In Their Own Words

Natalie Shapero on “Lying Is Getting”

Lying Is Getting

to me. The high-ups instructed me not to tell their dad
about the particulates—the last
time he caught them polluting, he made them sit
themselves down right there and eat a whole smokestack.
I keep nodding when the city insists I stick
with the story of accidents—she was cleaning
her gun, he was cleaning the recessed
sign on the front of the passenger train, they were holding
hands and had a whole plan to clean
the concrete twenty-two stories below the ledge
of the mixed-use downtown
tower. To really make it shine. The party line
is getting me good. I keep turning
my face to the flashbulb in an effort to seem like someone
with no secrets, and now when I see other people
framed and beaming, I want to know what they’re keeping
in. All those holiday moments, tacked
to the fridge or strung up on wire and eyelets. All that sin—

From Popular Longing (Copper Canyon Press, 2021). Copyright © 2021. Reprinted with the permission of the poet.

On “Lying Is Getting“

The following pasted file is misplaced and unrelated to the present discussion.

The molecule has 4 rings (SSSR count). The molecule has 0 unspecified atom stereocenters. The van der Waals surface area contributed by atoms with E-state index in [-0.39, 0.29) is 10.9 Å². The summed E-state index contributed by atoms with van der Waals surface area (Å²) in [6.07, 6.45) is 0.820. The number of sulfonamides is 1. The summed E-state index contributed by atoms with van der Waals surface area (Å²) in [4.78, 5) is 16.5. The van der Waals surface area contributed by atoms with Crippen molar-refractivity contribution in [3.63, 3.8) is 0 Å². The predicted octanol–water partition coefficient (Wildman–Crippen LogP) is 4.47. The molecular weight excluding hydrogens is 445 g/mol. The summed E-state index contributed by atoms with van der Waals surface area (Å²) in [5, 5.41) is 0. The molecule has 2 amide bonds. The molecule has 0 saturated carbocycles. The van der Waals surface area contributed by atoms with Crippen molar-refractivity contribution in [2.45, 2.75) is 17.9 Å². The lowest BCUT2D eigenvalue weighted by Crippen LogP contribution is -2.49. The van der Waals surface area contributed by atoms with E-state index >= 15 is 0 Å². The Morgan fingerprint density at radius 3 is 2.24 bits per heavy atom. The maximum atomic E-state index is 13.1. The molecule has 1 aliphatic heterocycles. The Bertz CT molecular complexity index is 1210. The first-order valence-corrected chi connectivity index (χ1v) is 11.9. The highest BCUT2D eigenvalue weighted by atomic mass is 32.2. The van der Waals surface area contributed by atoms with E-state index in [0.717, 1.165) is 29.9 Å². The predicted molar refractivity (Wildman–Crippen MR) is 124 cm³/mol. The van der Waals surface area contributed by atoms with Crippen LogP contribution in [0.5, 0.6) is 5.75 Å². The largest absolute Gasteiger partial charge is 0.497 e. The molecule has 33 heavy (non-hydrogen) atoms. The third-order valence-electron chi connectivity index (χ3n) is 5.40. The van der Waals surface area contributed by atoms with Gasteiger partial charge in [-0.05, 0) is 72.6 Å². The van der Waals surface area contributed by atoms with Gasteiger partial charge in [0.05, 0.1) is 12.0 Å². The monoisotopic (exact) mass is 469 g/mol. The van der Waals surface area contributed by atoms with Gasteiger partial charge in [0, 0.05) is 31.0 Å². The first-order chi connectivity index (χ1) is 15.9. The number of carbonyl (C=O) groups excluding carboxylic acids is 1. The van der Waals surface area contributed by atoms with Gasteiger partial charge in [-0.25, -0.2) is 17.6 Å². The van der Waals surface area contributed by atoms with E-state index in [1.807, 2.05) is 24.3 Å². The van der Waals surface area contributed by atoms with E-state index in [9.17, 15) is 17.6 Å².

Sometimes my poems proceed from bits that never quite landed / never ended up totally making sense. This poem incorporates two. The first is related to watching my dog ingest a cigarette butt she’d found while sniffing around in the dirt well of a city tree. My dog doesn’t usually go for those; it must’ve had something on it. I remembered these stories some people have about being caught smoking when they were teens. The most common trope, I think, involves the parent making the kid sit there and smoke the whole pack, consecutively, as aversion therapy; I’d also heard one somewhere about the parent making the kid actually eat the cigarette. I tried to come up with the inverse bit: I caught my dog eating a cigarette, so, to teach her a lesson, I made her smoke one. Or something. Then I looked up from the dirt well and into the actual tree, which, like so many trees around this neighborhood, was eerily leafless in summer, dutifully dying from one of the many un-attended-to leaks in the gas main below. If you stand in the right spots, you can smell them. An airplane flies overhead, and then another. Municipal officials go boating in the river and then distribute the photos as ostensible proof that the water is not polluted; they’d rather hold their noses for an hour from the safety of the hull than have to stop taking donations from the people doing the dumping. The public housing is clustered along the highway, along the thick corridor of exhaust at all times in the air. And the winters are long, and the stoves are ancient, and the cooking gas sticks in the kitchens. An airplane flies overhead, and then another. I started to read about underreporting of suicide. It’s just easier and more decorous to say that whatever took place was accidental; it might also be favored from a public-health perspective, to reduce the possibility of contagion. This is the second bit, which of course isn’t funny: following from the rosiest account of many at-home gun deaths, try to come up with suicide methods for which it would be maximally ludicrous to be ordered to attribute the tragedy to a mishap during cleaning. You wouldn’t believe how dirty this city is. 

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